The severity of the side effects of consuming alcohol varies from an individual to another. However, there are certain factors that have a direct influence on the brain’s function because of alcohol consumption.

These are:

  • The frequency of alcohol consumption
  • Amount of consumption in one sitting
  • Age an individual starts to drink
  • How long the person has been drinking
  • History of alcoholism in the family
  • Gender, genetic factors, and age
  • An individual’s general health

There are some people who immediately feel the effects of alcohol after having one drink. Some need to have a few rounds before they can feel drunk. Yet no matter how much it takes for a person to actually feel the alcohol’s side effects, the fact is alcohol starts to influence the brain as soon as it goes into the body. Abusing the substance increases the possibility that the brain may suffer serious and lifelong injuries.

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Alcohol-Related Brain Impairment

Drunk PersonRepeated and regular alcohol abuse within a long period of time will yield toxic effects on the brain. It can manifest in several ways depending on which part of the brain is affected. The symptoms include poor memory recall, reckless behavior, depression, impaired judgment, and lack of coordination among many other side effects.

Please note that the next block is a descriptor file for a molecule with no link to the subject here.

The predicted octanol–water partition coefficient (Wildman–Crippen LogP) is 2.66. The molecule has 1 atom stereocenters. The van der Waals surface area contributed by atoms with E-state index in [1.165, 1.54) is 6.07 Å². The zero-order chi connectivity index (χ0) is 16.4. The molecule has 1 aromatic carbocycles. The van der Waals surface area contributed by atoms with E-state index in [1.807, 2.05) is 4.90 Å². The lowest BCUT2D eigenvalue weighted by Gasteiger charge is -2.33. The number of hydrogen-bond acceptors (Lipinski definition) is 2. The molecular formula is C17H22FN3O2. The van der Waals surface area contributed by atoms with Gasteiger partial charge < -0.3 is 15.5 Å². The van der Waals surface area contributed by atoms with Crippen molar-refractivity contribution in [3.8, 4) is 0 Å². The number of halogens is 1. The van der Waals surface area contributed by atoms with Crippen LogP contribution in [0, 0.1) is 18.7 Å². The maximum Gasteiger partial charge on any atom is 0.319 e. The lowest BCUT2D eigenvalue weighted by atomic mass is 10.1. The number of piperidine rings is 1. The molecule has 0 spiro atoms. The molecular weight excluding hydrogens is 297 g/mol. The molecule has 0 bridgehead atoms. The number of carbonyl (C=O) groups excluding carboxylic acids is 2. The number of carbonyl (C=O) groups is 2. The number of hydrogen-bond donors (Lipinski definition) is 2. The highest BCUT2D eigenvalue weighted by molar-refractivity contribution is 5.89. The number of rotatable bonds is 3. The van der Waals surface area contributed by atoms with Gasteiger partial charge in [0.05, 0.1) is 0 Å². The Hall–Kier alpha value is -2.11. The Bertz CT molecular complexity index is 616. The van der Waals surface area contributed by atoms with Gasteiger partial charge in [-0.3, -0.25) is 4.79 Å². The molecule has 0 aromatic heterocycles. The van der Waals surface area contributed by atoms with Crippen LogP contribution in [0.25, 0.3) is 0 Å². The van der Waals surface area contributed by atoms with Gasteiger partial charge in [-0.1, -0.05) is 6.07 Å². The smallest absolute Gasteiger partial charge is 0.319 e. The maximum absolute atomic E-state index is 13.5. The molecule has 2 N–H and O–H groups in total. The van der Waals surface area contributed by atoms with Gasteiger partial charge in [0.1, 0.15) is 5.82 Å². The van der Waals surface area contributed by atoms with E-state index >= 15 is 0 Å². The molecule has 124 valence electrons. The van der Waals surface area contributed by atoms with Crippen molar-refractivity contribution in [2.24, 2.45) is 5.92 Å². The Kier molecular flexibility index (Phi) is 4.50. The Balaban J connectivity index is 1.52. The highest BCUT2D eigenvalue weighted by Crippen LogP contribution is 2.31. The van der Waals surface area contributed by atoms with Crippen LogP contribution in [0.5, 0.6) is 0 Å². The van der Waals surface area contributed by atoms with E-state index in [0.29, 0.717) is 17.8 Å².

This host of issues is collectively called alcohol-related brain impairment (ARBI). Frequent heavy drinkers are most likely to experience this condition. However, people who binge drink are also at risk of developing ARBI.

It has been revealed that heavy drinking for a long period of time can shrink the size of a person’s brain. It can also cause the enlargement of the brain’s inner cavity. This change in brain mass is believed to be the reason for some of the impairing side effects mentioned above.

But something can still be done. A lot of these symptoms are reversible. For one, abstaining from consuming alcohol for several months or even a year will give time for the structural brain changes to rectify themselves. Refraining from drinking alcohol after a long period of drinking can also help boost memory, attention, and problem-solving skills.

Wernicke-Korsakoff Syndrome

The Wernicke-Korskoff syndrome is more popularly known as wet brain. This is a kind of brain damage that occurs because of repeated and heavy exposure to alcohol and stems from vitamin B1 or thiamine deficiency.